PORTLAND, Maine – Raw lobster tartar over creme frais with a fried quail egg. Miso-butter basted lobster with sunchoke puree, roasted maitake mushroom ragout and lily bulb. Lobster sashimi ballotine with chevre hazelnut stuffing and roasted beet emulsion.
Those are three of the elaborate dishes that helped take four chefs to this week’s lobster chef world series championship, where they’ll create and prepare food with Maine lobster meat, fancy names and sophisticated ingredients.
Three of the chefs earned a trip to Maine by winning lobster competitions in Asia, Europe and Boston. The fourth chef, who works at Portland restaurants, will serve as the host and hold the final cooking competition Wednesday at his home in Scarborough.
The chefs spent Monday in Stonington hauling lobster traps with local fishermen. On Tuesday, they visited the Shucks Maine Lobster processing plant in Richmond followed by dinner in Portland. Shucks is sponsoring the event.
Organizers hope the competition will help showcase Maine’s lobster industry.
“The purpose is to introduce Maine lobster to chefs around the world and bring them to Maine to teach them about the industry,” said Caitlin Hathaway, who’s in charge of marketing at Shucks. “Basically, it’s an educational and fun hands-on experience of learning about Maine and where lobster comes from and how it’s processed and how it’s handled and how it gets to the chef and the consumer.”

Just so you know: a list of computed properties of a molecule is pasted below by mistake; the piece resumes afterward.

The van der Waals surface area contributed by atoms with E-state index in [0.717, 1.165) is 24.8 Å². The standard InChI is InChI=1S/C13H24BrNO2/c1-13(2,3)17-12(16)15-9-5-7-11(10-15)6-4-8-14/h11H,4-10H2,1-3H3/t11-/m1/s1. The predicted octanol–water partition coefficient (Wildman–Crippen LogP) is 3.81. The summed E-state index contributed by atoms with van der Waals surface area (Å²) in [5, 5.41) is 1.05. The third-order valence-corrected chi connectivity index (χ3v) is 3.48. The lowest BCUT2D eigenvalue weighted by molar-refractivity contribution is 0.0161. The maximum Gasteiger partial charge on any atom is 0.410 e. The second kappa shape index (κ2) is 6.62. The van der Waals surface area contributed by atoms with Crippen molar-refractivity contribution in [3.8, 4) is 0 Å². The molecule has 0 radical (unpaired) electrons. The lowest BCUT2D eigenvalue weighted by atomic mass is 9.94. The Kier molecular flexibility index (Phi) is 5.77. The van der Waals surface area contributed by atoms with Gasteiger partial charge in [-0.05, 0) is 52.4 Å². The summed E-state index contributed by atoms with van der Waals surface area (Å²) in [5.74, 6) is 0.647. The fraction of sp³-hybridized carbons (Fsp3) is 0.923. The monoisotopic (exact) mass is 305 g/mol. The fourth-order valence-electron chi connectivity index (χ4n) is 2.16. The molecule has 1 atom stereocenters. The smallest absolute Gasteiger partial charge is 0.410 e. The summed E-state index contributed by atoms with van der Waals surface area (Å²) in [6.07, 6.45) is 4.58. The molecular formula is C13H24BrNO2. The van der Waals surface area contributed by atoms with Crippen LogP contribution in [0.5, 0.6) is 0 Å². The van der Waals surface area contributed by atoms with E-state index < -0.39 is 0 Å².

For the contest, Hathaway held a competition last fall at the Asian Seafood Expo in Hong Kong with five chefs from Hong Kong. In March, another competition was held at the International Boston Seafood Show in Boston with four chefs. In April, Hathaway and a travel writer met with chefs in Rome; Paris; Dresden, Germany; and Segovia, Spain, to taste their lobster concoctions.
The winners of those competitions were Gerd Kastenmeier, a chef in Dresden; Chris Gould, of Boston; and Patrick Goubier, a chef in Hong Kong. Steve Corry, a chef at Portland’s Five-Five-Five and Petite Jacqueline restaurants, is the host and fourth competitor in the final cook-off.
The judges are Luke Holden and Ben Conniff, co-owners of the New York-based Luke’s Lobster chain of lobster roll eateries; travel writer Dez Bartelt; and Linda Greenlaw, the Maine swordfish skipper who survived the nor’easter that was the basis for the book “The Perfect Storm” and was portrayed by Mary Elizabeth Mastrantonio in the Hollywood film.
The world series of lobster is similar to the Maine Lobster Promotion Council‘s annual Maine Lobster Chef of the Year competition except it includes restaurant chefs from around the world, not just Maine.
The dishes they prepare won’t be boiled whole lobster, lobster rolls or other lobster dishes you might find at a typical Maine lobster pound.
In winning the European title, for instance, Kastenmeier prepared a dish featuring raw lobster Tartar over creme frais with a fried quail egg, lobster tail sausage over champagne kraut and scrambled egg with lobster knuckles topped with caviar.
The winner receives $5,000 and a lobster buoy that’s painted gold.